Sleep deprived medical staff pose same danger on roads as drunk drivers, experts claim 3 weeks ago

Sleep deprived medical staff pose same danger on roads as drunk drivers, experts claim

Power naps could be the key to fixing the problem.

Experts have warned that sleep deprived medical staff pose as much of a risk on roads as drunk drivers and have called for key changes to be made to hospital shifts in order to fix the issue.

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As explained at a European medical conference last week, it is believed that approximately half of all doctors and nurses have experienced accidents, crashes or near misses whilst travelling home following night-long shifts.

As such, the risk they pose to their fellow drivers has been calculated to be the same as those that drive over the legal alcohol  consumption limit, with new suggestions made that could help alleviate this dangerous problem.

Following this, medical experts have called for staff to be able to have 20-minute micro-naps or power naps to help break up long, overnight shifts. It is hoped that this change would not only make their home commute safer when travelling on roads but also avoid mistakes caused from tiredness when administering drugs or other medical procedures.

It is believed that extreme fatigue can lead to spontaneous, uncontrollable sleep lapses, with research showing that these microsleeps can be particularly dangerous for those charged with operating heavy machinery or a vehicle. The issue begins to build after two or more nights of interrupted sleep and can take up to two additional nights to get back to normal.

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Speaking at the Euroanaesthesia Congress in Milan last week, Newcastle Hospital consultant anaesthetist Nancy Redfern explained: “When fatigue sets in, we in the medical and nursing team are less empathetic with patients and colleagues, vigilance becomes more variable, and logical reasoning is affected, making it hard for us to calculate, for example, the correct dose of drugs a patient might need.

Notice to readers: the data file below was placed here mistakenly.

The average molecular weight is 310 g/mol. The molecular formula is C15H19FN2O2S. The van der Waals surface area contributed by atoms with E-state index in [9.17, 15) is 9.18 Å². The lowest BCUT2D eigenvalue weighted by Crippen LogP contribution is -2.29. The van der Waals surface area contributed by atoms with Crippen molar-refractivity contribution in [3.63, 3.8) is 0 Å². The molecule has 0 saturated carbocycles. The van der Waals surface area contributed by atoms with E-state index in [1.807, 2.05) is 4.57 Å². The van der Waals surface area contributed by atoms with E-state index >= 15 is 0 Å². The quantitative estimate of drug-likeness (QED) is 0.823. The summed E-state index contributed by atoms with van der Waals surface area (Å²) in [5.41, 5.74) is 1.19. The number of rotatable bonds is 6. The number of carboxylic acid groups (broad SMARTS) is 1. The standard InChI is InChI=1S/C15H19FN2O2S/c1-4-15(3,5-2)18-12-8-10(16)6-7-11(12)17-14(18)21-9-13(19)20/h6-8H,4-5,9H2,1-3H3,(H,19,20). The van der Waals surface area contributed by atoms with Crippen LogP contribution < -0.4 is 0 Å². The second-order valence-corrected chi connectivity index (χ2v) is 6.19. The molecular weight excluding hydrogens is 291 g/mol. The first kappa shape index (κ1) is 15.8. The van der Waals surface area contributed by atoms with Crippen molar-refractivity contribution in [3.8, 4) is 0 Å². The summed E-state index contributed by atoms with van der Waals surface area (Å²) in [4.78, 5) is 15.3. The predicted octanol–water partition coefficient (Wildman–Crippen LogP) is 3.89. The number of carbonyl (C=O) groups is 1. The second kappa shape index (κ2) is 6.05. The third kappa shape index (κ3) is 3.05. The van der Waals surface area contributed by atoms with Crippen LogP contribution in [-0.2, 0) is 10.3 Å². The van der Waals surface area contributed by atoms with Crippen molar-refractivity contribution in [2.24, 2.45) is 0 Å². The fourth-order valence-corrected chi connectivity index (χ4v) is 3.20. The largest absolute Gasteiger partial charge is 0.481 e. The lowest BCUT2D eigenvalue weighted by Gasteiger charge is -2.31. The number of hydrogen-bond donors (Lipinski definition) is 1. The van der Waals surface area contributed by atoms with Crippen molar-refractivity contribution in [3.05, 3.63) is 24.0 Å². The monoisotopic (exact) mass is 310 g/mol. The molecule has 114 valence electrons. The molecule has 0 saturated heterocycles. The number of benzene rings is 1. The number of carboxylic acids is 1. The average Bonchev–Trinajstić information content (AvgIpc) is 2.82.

“We find it hard to think flexibly, or to retain new information, which makes it difficult to manage quickly changing emergency situations. Our mood gets worse, so our teamwork suffers. Hence, everything that makes us and our patients safe is affected.”

Speaking to The Observer, Redfern added: “Fatigue played a key role in accidents like Chernobyl and the Exxon Valdez disaster. As a result of these spectacularly horrendous incidents, these industries had to make legal changes to prevent fatigue and further disasters.

“Meanwhile in the health service, we just go on quietly dying one at a time. There has been no push to bring things up to date. Doctors and nurses are still being asked to work long hours and into the early hours.”

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Redfern continued, highlighting the dangers that can be caused by extended periods of wakefulness and explaining that doctors or nurses that drive home after being away for 20 hours or more can be just as dangerous on the road as those that drive whilst drunk.

“I know of several colleagues who died driving home while really tired,” Redfern said candidly. “Indeed I don’t think you could name a doctor or nurse or another allied health professional who has not been affected by this sort of thing.”

A 2017 survey conducted by the Anaesthesia journal revealed that 57 per cent of those that took part had experienced either an accident or a near miss whilst driving home after a night shift - with much of the blame placed on a lack of breaks and rest facilities whilst at work.